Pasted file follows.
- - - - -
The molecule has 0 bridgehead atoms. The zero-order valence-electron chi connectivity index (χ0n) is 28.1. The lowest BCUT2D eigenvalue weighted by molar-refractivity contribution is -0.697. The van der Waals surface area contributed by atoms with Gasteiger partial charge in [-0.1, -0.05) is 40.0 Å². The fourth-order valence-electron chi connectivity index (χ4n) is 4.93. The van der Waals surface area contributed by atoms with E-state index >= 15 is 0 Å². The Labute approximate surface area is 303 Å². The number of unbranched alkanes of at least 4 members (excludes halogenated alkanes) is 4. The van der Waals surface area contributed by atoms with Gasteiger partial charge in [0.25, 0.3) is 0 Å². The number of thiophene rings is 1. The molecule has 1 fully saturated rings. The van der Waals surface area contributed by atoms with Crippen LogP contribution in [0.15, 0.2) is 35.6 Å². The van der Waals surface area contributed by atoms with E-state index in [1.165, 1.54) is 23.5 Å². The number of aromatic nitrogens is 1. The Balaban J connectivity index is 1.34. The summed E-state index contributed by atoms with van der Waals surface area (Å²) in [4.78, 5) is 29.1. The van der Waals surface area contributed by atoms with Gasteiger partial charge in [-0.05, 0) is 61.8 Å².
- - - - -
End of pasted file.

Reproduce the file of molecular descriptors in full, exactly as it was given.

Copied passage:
The molecule has 0 bridgehead atoms. The zero-order valence-electron chi connectivity index (χ0n) is 28.1. The lowest BCUT2D eigenvalue weighted by molar-refractivity contribution is -0.697. The van der Waals surface area contributed by atoms with Gasteiger partial charge in [-0.1, -0.05) is 40.0 Å². The fourth-order valence-electron chi connectivity index (χ4n) is 4.93. The van der Waals surface area contributed by atoms with E-state index >= 15 is 0 Å². The Labute approximate surface area is 303 Å². The number of unbranched alkanes of at least 4 members (excludes halogenated alkanes) is 4. The van der Waals surface area contributed by atoms with Gasteiger partial charge in [0.25, 0.3) is 0 Å². The number of thiophene rings is 1. The molecule has 1 fully saturated rings. The van der Waals surface area contributed by atoms with Crippen LogP contribution in [0.15, 0.2) is 35.6 Å². The van der Waals surface area contributed by atoms with E-state index in [1.165, 1.54) is 23.5 Å². The number of aromatic nitrogens is 1. The Balaban J connectivity index is 1.34. The summed E-state index contributed by atoms with van der Waals surface area (Å²) in [4.78, 5) is 29.1. The van der Waals surface area contributed by atoms with Gasteiger partial charge in [-0.05, 0) is 61.8 Å².